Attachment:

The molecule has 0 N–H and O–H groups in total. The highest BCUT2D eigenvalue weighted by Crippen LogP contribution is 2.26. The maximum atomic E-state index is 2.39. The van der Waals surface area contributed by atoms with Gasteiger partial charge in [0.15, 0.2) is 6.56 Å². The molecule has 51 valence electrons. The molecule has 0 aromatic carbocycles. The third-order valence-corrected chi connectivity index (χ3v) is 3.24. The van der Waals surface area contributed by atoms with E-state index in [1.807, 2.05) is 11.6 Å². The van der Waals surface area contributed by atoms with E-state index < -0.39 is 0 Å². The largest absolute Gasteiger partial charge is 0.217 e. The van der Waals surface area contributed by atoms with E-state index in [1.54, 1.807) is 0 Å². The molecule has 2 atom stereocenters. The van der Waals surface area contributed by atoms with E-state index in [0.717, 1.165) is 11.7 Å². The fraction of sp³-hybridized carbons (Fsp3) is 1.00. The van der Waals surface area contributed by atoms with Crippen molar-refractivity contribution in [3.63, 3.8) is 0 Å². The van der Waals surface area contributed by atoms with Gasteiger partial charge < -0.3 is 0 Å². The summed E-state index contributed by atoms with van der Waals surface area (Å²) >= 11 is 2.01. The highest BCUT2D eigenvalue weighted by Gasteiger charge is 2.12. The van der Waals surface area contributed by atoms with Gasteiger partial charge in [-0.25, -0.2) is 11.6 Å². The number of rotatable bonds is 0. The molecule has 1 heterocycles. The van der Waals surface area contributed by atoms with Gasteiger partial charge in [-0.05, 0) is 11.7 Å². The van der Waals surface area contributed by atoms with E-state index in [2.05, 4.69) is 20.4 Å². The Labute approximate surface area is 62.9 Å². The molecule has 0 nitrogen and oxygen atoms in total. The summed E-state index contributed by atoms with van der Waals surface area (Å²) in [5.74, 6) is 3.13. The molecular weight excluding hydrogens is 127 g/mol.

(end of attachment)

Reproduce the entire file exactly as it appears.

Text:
The molecule has 0 N–H and O–H groups in total. The highest BCUT2D eigenvalue weighted by Crippen LogP contribution is 2.26. The maximum atomic E-state index is 2.39. The van der Waals surface area contributed by atoms with Gasteiger partial charge in [0.15, 0.2) is 6.56 Å². The molecule has 51 valence electrons. The molecule has 0 aromatic carbocycles. The third-order valence-corrected chi connectivity index (χ3v) is 3.24. The van der Waals surface area contributed by atoms with E-state index in [1.807, 2.05) is 11.6 Å². The van der Waals surface area contributed by atoms with E-state index < -0.39 is 0 Å². The largest absolute Gasteiger partial charge is 0.217 e. The van der Waals surface area contributed by atoms with E-state index in [1.54, 1.807) is 0 Å². The molecule has 2 atom stereocenters. The van der Waals surface area contributed by atoms with E-state index in [0.717, 1.165) is 11.7 Å². The fraction of sp³-hybridized carbons (Fsp3) is 1.00. The van der Waals surface area contributed by atoms with Crippen molar-refractivity contribution in [3.63, 3.8) is 0 Å². The van der Waals surface area contributed by atoms with Gasteiger partial charge < -0.3 is 0 Å². The summed E-state index contributed by atoms with van der Waals surface area (Å²) >= 11 is 2.01. The highest BCUT2D eigenvalue weighted by Gasteiger charge is 2.12. The van der Waals surface area contributed by atoms with Gasteiger partial charge in [-0.25, -0.2) is 11.6 Å². The number of rotatable bonds is 0. The molecule has 1 heterocycles. The van der Waals surface area contributed by atoms with Gasteiger partial charge in [-0.05, 0) is 11.7 Å². The van der Waals surface area contributed by atoms with E-state index in [2.05, 4.69) is 20.4 Å². The Labute approximate surface area is 62.9 Å². The molecule has 0 nitrogen and oxygen atoms in total. The summed E-state index contributed by atoms with van der Waals surface area (Å²) in [5.74, 6) is 3.13. The molecular weight excluding hydrogens is 127 g/mol.